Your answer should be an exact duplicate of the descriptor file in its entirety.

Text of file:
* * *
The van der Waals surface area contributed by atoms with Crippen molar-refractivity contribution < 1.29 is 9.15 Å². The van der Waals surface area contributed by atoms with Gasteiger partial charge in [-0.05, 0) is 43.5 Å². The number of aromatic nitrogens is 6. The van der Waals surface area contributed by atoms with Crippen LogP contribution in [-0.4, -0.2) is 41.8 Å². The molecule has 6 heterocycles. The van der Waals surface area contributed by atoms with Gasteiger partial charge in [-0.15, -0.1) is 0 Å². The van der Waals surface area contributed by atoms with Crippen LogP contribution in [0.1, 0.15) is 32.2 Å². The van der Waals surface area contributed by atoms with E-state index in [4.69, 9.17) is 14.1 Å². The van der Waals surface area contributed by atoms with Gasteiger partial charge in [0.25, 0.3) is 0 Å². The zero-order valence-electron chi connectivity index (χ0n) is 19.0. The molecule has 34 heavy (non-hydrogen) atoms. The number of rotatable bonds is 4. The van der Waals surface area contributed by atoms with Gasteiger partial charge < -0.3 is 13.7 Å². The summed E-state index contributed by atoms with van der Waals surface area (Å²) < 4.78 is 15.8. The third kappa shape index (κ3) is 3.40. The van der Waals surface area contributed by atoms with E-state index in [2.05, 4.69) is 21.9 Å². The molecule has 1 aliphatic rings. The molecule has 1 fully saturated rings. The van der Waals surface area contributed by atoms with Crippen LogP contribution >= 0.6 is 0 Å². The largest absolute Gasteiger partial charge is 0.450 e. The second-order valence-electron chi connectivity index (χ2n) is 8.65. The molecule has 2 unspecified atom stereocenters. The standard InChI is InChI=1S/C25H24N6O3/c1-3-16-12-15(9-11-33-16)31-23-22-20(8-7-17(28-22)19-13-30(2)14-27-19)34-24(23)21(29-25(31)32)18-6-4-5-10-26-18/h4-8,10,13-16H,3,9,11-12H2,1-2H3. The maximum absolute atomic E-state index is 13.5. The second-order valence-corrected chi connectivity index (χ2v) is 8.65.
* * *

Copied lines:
The van der Waals surface area contributed by atoms with Crippen molar-refractivity contribution < 1.29 is 9.15 Å². The van der Waals surface area contributed by atoms with Gasteiger partial charge in [-0.05, 0) is 43.5 Å². The number of aromatic nitrogens is 6. The van der Waals surface area contributed by atoms with Crippen LogP contribution in [-0.4, -0.2) is 41.8 Å². The molecule has 6 heterocycles. The van der Waals surface area contributed by atoms with Gasteiger partial charge in [-0.15, -0.1) is 0 Å². The van der Waals surface area contributed by atoms with Crippen LogP contribution in [0.1, 0.15) is 32.2 Å². The van der Waals surface area contributed by atoms with E-state index in [4.69, 9.17) is 14.1 Å². The van der Waals surface area contributed by atoms with Gasteiger partial charge in [0.25, 0.3) is 0 Å². The zero-order valence-electron chi connectivity index (χ0n) is 19.0. The molecule has 34 heavy (non-hydrogen) atoms. The number of rotatable bonds is 4. The van der Waals surface area contributed by atoms with Gasteiger partial charge < -0.3 is 13.7 Å². The summed E-state index contributed by atoms with van der Waals surface area (Å²) < 4.78 is 15.8. The third kappa shape index (κ3) is 3.40. The van der Waals surface area contributed by atoms with E-state index in [2.05, 4.69) is 21.9 Å². The molecule has 1 aliphatic rings. The molecule has 1 fully saturated rings. The van der Waals surface area contributed by atoms with Crippen LogP contribution >= 0.6 is 0 Å². The largest absolute Gasteiger partial charge is 0.450 e. The second-order valence-electron chi connectivity index (χ2n) is 8.65. The molecule has 2 unspecified atom stereocenters. The standard InChI is InChI=1S/C25H24N6O3/c1-3-16-12-15(9-11-33-16)31-23-22-20(8-7-17(28-22)19-13-30(2)14-27-19)34-24(23)21(29-25(31)32)18-6-4-5-10-26-18/h4-8,10,13-16H,3,9,11-12H2,1-2H3. The maximum absolute atomic E-state index is 13.5. The second-order valence-corrected chi connectivity index (χ2v) is 8.65.